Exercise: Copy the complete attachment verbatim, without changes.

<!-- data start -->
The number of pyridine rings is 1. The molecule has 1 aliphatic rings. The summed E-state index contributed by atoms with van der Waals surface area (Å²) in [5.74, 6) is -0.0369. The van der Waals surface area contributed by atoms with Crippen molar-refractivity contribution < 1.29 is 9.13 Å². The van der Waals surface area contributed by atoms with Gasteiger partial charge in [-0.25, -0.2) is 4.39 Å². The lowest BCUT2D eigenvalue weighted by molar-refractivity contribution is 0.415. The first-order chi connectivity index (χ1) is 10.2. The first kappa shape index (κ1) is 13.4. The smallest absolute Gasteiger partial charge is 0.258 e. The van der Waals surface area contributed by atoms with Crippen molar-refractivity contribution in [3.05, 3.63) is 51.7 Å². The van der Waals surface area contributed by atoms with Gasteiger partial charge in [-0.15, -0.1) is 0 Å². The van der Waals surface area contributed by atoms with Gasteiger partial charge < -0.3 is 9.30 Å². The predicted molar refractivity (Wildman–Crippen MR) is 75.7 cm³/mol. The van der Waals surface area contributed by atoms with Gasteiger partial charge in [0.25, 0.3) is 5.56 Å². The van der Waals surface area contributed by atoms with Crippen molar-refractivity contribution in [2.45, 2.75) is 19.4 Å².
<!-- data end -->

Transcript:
The number of pyridine rings is 1. The molecule has 1 aliphatic rings. The summed E-state index contributed by atoms with van der Waals surface area (Å²) in [5.74, 6) is -0.0369. The van der Waals surface area contributed by atoms with Crippen molar-refractivity contribution < 1.29 is 9.13 Å². The van der Waals surface area contributed by atoms with Gasteiger partial charge in [-0.25, -0.2) is 4.39 Å². The lowest BCUT2D eigenvalue weighted by molar-refractivity contribution is 0.415. The first-order chi connectivity index (χ1) is 10.2. The first kappa shape index (κ1) is 13.4. The smallest absolute Gasteiger partial charge is 0.258 e. The van der Waals surface area contributed by atoms with Crippen molar-refractivity contribution in [3.05, 3.63) is 51.7 Å². The van der Waals surface area contributed by atoms with Gasteiger partial charge in [-0.15, -0.1) is 0 Å². The van der Waals surface area contributed by atoms with Gasteiger partial charge < -0.3 is 9.30 Å². The predicted molar refractivity (Wildman–Crippen MR) is 75.7 cm³/mol. The van der Waals surface area contributed by atoms with Gasteiger partial charge in [0.25, 0.3) is 5.56 Å². The van der Waals surface area contributed by atoms with Crippen molar-refractivity contribution in [2.45, 2.75) is 19.4 Å².